Dell's recently announced XPS 200 desktop is merely a repackaged Dimension 5100C with a better support policy. Fortunately for customers, the price of the system in its new identity is the same as in its old life, so the revamp ends up delivering some actual benefit, considering the improved support. With no real 3D card capability, the XPS 200 can't compete with other midrange gaming PCs, so don't be confused by the XPS name. But the system's slim design and sharp looks make it an easy-on-the-eyes purchase for almost any other set of home computing tasks.
Taking a page from Apple's design book, with the XPS 200/Dimension 5100C, Dell gave last year's Dimension 4700C compact desktop a complete makeover both inside and out. The XPS 200, done up in a glossy white-and-silver case, retains its predecessor's small footprint and offers a bevy of mainstream configuration options for consumers and businesses alike. Our $1,468 test system included Intel's dual-core Pentium D 830 processor and Windows Media Center Edition operating system, but no TV tuner card. While this particular configuration is not one we think many would choose, Dell provides enough options to please mainstream users interested in productivity and multimedia apps.
Weighing just 16.4 pounds and measuring 12.4 inches high, 3.7 inches wide, and 14.4 inches deep, the XPS 200 is based on a BTX chassis, which provides a more efficient (read: quiet) method of cooling internal parts than traditional ATX-based systems. The result is an attractive desktop that will fit well in almost any home or business environment. Thankfully, Dell has moved away from the hinged clamshell case that required three hands to open and provided limited access to the interior. Instead, the XPS 200's right side panel comes off easily with a button push. All drives and expansion slots are also tool free, but there's no room for additional optical or storage drives, and the narrow case limits the 16x and 1x PCI Express slots to only half-height expansion cards.
A button on the front of the system activates a gear-driven mechanism, opening a front panel with two USB 2.0 ports, a FireWire port, audio-in and audio-out jacks, a vertically mounted dual-layer DVD burner, and a 9-in-1 media-card reader. The panel, which opens and folds itself over the top of the system, adds to the machine's coolness factor but appears too flimsy to withstand the rigors of everyday use--especially in a busy work environment. Rear ports include five USB 2.0 ports, one FireWire port, Ethernet and modem connectors, and jacks for integrated 7.1 audio.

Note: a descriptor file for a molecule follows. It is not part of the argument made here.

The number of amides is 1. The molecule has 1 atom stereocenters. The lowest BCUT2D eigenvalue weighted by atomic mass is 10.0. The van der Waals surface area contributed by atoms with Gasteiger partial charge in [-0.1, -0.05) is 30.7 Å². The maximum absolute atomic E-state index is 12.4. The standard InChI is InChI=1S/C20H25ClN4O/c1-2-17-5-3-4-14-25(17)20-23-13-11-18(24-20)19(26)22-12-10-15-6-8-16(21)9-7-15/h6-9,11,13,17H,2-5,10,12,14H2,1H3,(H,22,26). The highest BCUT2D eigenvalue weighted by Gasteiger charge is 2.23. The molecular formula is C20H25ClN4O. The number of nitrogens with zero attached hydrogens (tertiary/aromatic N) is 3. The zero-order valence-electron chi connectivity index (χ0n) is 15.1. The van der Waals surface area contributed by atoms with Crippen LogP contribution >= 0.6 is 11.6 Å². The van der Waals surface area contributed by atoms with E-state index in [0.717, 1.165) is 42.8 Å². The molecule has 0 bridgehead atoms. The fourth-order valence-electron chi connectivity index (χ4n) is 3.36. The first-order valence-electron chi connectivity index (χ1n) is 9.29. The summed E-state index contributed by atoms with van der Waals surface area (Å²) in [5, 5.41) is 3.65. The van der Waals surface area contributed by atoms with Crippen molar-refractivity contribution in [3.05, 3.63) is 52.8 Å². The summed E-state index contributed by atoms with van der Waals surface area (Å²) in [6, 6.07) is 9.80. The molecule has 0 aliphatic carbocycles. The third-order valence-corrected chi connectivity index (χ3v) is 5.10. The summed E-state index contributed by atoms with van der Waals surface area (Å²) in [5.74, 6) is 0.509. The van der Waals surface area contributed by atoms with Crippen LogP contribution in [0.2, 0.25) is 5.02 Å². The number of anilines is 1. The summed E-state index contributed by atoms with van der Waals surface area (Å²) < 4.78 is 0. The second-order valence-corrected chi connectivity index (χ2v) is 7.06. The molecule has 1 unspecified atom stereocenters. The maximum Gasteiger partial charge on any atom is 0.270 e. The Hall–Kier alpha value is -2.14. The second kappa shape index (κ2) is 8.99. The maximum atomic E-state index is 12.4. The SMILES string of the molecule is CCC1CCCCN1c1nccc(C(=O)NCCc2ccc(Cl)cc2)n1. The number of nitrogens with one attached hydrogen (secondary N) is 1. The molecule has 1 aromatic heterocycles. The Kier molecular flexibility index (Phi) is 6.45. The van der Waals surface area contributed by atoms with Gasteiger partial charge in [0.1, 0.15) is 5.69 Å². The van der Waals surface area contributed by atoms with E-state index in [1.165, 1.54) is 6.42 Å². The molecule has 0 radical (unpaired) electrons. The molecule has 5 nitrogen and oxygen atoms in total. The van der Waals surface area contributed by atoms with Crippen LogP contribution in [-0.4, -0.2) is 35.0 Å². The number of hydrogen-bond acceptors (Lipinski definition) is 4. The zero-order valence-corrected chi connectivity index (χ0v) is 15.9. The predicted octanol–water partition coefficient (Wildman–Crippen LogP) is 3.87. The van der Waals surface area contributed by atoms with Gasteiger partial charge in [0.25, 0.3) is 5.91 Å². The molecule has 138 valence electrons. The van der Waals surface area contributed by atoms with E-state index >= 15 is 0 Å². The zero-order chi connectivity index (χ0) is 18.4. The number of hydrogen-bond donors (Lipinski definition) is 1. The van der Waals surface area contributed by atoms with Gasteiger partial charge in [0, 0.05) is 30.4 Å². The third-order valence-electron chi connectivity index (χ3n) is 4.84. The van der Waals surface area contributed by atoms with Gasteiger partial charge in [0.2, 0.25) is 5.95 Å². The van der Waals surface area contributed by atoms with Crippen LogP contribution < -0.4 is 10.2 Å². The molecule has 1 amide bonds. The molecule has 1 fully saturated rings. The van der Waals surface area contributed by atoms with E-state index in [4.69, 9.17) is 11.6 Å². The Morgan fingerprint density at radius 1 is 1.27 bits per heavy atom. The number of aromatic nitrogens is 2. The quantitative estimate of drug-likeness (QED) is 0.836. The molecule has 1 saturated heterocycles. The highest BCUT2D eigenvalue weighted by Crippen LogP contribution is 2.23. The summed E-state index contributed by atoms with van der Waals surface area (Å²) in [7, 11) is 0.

The XPS 200 has a base price of $849 but can be configured with a choice of five Intel processors (single-core Pentium 4 or dual-core Pentium D) and a variety of multimedia and storage options. Our review system included the fastest option: Intel's dual-core Pentium D 830 running at 3.0GHz, along with 512MB of 533MHz DDR2 memory. You can also choose to configure the XPS 200 with 1GB, 2GB, or 4GB of memory.
On CNET Labs' BAPCo SysMark 2004 application tests, the XPS 200 performed as expected, coming in 17 percent faster than the single-core, midtower Dell Dimension E510 (formerly the Dimension 5100) and exactly matching the performance of the similarly priced HP d4100e, which features an AMD Athlon 64 4000+ CPU. The next step up the Dell ladder, the XPS 400 (formerly the Dimension 9100), uses a higher-end Pentium D 840 processor and runs 15 percent faster.
The XPS 200's dual-core CPU promises improved performance on multimedia applications; but while the system ran these applications faster than many single-core systems, it fell behind other dual-core PCs, which tend to be more expensive, higher-end computers. The XPS 200 ran 62 percent slower than the XPS 400/Dimension 9100 in our Photoshop test but only 7 percent slower when encoding MP3 files in iTunes. The XPS 200 managed to beat out the dual-core Sony VAIO VGC-RA842G at MP3 encoding by 42 percent, despite having the same Pentium D 830 CPU.